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State of Emergency declared ahead of Tropical Depression Ten.

August 26, 2023

A State of Emergency has been declared for 33 of Florida’s 67 counties. This comes ahead of Tropical Depression Ten forecasted to impact the Panhandle and parts of the Peninsula next week.

Governor DeSantis, who signed an Executive Order on Saturday to declare the state of emergency, said that although impacts aren’t forecasted for the state until next week, the declaration will allow families and communities to prepare. Counties included in the state of emergency include:

Gulf, Bay, Calhoun, Liberty, Franklin, Gadsden, Leon, Wakulla, Jefferson, Taylor, Madison

North Florida:
Hamilton, Suwannee, Lafayette, Dixie, Columbia, Gilchrist, Levy, Alachua, Marion

Central Florida: Citrus, Hernando, Sumter, Hillsboro, Pasco, Pinellas, Polk

Southwest Florida:
Manatee, Sarasota, Hardee, DeSoto, Charlotte, Lee

Through the remainder of the weekend, TD Ten is expected to remain within the vicinity of the Yucatan peninsula and the northwestern Caribbean Sea. By early next week, it will likely emerge into the southern Gulf of Mexico, where it should continue to intensify and continue on a northward track.

For now, tropical storm conditions are expected to arrive across parts of the Florida Gulf Coast on Tuesday morning.

Please keep in mind that although forecast uncertainty remains, heavy rain, strong winds, and dangerous surf will be possible across portions of the state by the middle of the week. In addition, the risk for tornadoes could arise, but this will depend on the strength and position of TD 10.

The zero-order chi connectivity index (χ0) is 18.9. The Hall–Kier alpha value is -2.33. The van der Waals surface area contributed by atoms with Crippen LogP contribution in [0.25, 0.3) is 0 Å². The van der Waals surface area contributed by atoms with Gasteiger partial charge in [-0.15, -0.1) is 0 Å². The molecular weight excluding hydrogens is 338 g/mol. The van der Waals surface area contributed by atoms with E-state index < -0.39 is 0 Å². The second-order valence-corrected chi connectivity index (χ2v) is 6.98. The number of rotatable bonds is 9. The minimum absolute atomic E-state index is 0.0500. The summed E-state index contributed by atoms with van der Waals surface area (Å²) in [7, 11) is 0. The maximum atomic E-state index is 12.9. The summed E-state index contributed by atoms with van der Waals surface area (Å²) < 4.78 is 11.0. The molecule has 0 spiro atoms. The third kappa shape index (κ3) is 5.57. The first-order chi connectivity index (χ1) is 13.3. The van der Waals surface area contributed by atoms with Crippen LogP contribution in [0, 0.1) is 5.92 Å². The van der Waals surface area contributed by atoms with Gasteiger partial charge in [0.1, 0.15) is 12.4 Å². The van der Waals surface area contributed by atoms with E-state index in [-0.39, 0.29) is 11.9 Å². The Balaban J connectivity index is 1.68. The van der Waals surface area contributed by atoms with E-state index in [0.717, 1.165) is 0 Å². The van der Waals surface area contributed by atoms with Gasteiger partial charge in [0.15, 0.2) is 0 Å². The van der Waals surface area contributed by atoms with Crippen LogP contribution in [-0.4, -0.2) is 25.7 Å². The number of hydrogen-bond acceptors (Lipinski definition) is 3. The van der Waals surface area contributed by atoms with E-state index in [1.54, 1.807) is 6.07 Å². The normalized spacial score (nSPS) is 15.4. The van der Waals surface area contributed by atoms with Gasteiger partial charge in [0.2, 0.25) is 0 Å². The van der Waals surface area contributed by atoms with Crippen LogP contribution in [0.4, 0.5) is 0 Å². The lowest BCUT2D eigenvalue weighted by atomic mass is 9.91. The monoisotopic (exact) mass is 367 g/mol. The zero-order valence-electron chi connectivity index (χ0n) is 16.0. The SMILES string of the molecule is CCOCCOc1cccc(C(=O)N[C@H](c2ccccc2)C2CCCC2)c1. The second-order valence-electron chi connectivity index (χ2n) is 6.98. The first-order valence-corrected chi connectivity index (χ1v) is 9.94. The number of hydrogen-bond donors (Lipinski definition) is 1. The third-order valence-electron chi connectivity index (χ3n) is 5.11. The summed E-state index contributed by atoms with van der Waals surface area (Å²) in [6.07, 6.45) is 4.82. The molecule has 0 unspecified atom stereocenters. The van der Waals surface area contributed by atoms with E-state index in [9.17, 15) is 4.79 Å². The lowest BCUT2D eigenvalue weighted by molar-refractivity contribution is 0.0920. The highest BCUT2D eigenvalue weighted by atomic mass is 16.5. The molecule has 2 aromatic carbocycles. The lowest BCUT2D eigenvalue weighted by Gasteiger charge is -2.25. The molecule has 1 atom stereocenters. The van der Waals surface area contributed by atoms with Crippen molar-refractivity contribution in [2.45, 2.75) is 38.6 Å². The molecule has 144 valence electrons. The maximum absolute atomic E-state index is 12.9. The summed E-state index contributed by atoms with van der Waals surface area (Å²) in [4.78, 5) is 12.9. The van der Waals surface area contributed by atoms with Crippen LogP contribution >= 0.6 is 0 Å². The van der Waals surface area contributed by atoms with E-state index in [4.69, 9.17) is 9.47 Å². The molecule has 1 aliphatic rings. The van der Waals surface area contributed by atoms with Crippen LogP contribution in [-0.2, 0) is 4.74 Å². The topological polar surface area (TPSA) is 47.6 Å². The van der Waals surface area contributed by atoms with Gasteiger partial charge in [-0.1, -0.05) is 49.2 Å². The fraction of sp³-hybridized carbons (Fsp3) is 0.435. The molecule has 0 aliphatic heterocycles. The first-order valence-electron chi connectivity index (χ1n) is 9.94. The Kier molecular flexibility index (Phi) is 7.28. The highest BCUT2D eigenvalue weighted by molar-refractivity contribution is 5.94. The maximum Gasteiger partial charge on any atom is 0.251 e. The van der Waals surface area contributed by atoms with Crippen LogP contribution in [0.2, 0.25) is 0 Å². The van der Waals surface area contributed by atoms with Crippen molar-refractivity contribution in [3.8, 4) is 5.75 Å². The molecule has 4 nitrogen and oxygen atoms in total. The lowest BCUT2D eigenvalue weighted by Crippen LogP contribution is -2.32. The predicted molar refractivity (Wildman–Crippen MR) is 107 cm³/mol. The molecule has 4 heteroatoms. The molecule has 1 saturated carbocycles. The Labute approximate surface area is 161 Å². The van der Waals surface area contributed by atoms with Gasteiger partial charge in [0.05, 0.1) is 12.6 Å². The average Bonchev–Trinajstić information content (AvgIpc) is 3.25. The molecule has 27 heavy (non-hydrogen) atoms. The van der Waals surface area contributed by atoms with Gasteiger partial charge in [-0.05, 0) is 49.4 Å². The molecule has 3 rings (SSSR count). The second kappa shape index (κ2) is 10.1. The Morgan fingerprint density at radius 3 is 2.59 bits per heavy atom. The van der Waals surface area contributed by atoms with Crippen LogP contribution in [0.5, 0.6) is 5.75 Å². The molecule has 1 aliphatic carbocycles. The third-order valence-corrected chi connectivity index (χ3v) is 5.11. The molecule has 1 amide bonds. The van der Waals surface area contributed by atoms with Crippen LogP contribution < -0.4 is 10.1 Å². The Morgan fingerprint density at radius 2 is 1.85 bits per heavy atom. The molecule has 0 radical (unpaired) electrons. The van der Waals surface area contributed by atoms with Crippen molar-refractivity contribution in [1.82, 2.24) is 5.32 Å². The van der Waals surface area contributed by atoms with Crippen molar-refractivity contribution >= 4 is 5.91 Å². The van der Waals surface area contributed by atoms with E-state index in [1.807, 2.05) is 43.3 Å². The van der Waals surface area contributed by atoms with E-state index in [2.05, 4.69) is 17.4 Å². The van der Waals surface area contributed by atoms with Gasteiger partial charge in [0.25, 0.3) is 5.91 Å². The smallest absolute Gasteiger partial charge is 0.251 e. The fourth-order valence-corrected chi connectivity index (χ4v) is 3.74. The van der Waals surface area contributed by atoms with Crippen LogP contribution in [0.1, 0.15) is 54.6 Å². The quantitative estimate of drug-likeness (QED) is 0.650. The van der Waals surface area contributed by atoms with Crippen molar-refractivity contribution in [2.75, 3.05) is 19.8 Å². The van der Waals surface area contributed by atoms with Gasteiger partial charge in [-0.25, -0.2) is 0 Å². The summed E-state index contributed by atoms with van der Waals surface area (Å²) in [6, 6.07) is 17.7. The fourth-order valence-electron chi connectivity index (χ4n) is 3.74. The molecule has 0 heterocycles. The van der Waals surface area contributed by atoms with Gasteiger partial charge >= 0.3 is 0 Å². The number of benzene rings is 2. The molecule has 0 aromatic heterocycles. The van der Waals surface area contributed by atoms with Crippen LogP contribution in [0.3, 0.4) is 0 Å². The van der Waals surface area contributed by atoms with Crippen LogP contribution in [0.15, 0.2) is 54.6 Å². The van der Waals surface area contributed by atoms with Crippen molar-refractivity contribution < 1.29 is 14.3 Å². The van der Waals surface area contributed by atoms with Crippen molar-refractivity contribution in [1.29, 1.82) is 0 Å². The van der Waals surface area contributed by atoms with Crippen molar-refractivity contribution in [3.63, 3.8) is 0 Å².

Interests along Florida’s Panhandle and Gulf Coast are encouraged to continually monitor the forecast this weekend and next week. Residents are reminded that Florida’s Disaster Preparedness Sales Tax Holiday is in effect and runs through September 8.

Please check your hurricane plan and supplies. It's also important to check back several times a day because the track and intensity are certain to change.

Sources include nearest National Weather Service office, National Hurricane Center, and the Florida Public Radio Emergency Network (@FloridaStorms).
Sources include nearby emergency management agencies, FEMA, and your local NPR affiliate. 
Sources include the Florida Department of Transportation, Florida Highway Patrol and other nearby traffic information.

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A service of WUFT at the University of Florida College of Journalism and Communications 

Partners of the Florida Public Radio Emergency Network include: Florida's Division of Emergency Management, WDNA (Miami), WFIT (Melbourne), WMFE (Orlando), WFSU (Tallahassee), WGCU (Fort Myers), WJCT (Jacksonville), WKGC (Panama City), WLRN (Miami), WMNF (Tampa-Sarasota), WQCS (Fort Pierce), WUFT (Gainesville-Ocala), WUSF (Tampa), WUWF (Pensacola) and Florida Public Media.

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